#define ASHMEM_NOW_UNPINNED	0
#define ASHMEM_NOW_PINNED	1

#define __ASHMEMIOC		0x77

#define ASHMEM_SET_NAME		_IOW(__ASHMEMIOC, 1, char[ASHMEM_NAME_LEN])
#define ASHMEM_GET_NAME		_IOR(__ASHMEMIOC, 2, char[ASHMEM_NAME_LEN])
#define ASHMEM_SET_SIZE		_IOW(__ASHMEMIOC, 3, size_t)
#define ASHMEM_GET_SIZE		_IO(__ASHMEMIOC, 4)
#define ASHMEM_SET_PROT_MASK	_IOW(__ASHMEMIOC, 5, unsigned long)
#define ASHMEM_GET_PROT_MASK	_IO(__ASHMEMIOC, 6)
#define ASHMEM_PIN		_IO(__ASHMEMIOC, 7)
#define ASHMEM_UNPIN		_IO(__ASHMEMIOC, 8)
#define ASHMEM_ISPINNED		_IO(__ASHMEMIOC, 9)
#define ASHMEM_PURGE_ALL_CACHES	_IO(__ASHMEMIOC, 10)

#define MEMSZ 1024 * 1024 * 10
#define MAPSZ 1024 * 1024 * 6

int
main(int argc, const char *argv[]) {
	char  pidbuf[32];
	int   fd, cnt, done, sz;
	char *b, *map;

	b = malloc(MEMSZ);

	fd = open("/dev/ashmem", O_RDWR);
	if (fd < 0) {
		printf("Fail open ashmem\n");
		return -1;
	}

	if (0 > ioctl(fd, ASHMEM_SET_NAME, "yhc-test-mem")) {
		printf("Fail set ashmem name\n");
		return -1;
	}

	if (0 > ioctl(fd, ASHMEM_SET_SIZE, MAPSZ)) {
		printf("Fail set ashmem size\n");
		return -1;
	}

	map = (char *)mmap(NULL,
			   MAPSZ,
			   PROT_NONE,
			   MAP_PRIVATE,
			   fd,
			   0);
	if (MAP_FAILED == map) {
		printf("Map failed\n");
		return -1;
	}

	close(fd);

	/* demand half of the mmap pages */
	mprotect(map, MAPSZ / 2, PROT_WRITE);
	sz = MAPSZ / 2;
	/* access MAPSZ / 2 -> read on demand */
	while (sz--)
		map[sz] = 0xff;

	done = 0;
	cnt = 3;
	while (cnt--) {
		switch (fork()) {
		case -1:
			printf("ERR fork\n");
			exit(0);

		case 0: /* child */
			done = 1;
		}
		if (done)
			break;
	}

	while (1) {
		if (0 <= open("done", O_RDONLY))
			break;

		snprintf(pidbuf, sizeof(pidbuf), "%d-mem", getpid());
		if (0 <= (fd = open(pidbuf, O_RDONLY))) {
			close(fd);
			unlink(pidbuf);
			/* access on demand */
			memset(b, 0, MEMSZ);
		}
		sleep(1);
	}
	return EXIT_SUCCESS;
} 

You can see that PSS != RSS in ashmem memory area and it is shared among forked child process.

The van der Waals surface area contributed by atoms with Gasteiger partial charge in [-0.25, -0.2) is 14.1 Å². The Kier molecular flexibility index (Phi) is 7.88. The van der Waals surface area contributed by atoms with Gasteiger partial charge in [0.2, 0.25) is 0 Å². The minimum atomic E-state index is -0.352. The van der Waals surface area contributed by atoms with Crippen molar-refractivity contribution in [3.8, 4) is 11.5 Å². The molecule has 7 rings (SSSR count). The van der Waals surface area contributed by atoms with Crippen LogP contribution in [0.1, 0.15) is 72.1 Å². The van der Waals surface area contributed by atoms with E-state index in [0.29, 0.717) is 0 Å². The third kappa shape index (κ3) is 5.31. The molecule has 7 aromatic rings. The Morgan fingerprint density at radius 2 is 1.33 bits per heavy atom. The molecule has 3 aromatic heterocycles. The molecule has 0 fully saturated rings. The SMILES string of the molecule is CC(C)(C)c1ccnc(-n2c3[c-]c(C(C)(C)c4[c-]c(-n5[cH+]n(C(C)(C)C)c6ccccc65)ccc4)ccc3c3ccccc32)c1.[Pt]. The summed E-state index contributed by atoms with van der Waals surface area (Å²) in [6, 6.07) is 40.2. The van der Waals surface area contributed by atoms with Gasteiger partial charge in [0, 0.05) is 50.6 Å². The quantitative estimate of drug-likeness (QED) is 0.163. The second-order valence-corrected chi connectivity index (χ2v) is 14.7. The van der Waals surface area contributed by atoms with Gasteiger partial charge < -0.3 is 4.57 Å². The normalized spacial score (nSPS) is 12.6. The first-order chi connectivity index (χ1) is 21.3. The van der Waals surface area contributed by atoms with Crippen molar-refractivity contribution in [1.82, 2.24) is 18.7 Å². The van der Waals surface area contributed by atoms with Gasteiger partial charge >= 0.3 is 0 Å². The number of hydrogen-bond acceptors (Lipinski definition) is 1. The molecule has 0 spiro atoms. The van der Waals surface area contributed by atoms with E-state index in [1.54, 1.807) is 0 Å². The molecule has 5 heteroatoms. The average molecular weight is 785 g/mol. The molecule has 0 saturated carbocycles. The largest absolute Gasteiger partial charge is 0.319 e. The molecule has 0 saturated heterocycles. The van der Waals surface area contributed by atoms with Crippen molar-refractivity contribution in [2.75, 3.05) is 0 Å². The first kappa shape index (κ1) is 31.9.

And there is another interesting point.
We know that static/global memory is private like memory allocated by malloc. But interestingly, VMA for this static/global memory is NOT even assigned before they are actually demanded, while VMA for dynamically allocated memory is immediately assigned.
You can easily tested this by using following code snippet.

#define MALLOCSZ 10 * 1024 * 1024
#define BSSSZ    3 * 1024 * 1024

static char sbuf[BSSSZ];

int
main(int argc, const char *argv[]) {
	char *buf;
	//sbuf[0] = 1; <--- (A)
	buf = malloc(MALLOCSZ);
	while (1) { sleep(10); }
	return 0;
}

without line (A), VMA for sbuf is NOT assigned. So, VSS size doesn't include size for sbuf.
After enabling line (A), VSS is increased by sizeof(sbuf).
On the other hand, size allocated by malloc is included at VSS even if it is NOT demanded yet.
Interesting, isn't it?

Now, it time to dive into one of deepest part in terms of memory - page.
Every process has it's own page table. And this has all about process's memory information.
Linux kernel provides various useful information regarding memory page via proc file system.
smaps is one of them.
At this step, I would like to mention about /proc/<pid>/maps, /proc/<pid>/pagemap, /proc/kpagecount and /proc/kpageflags.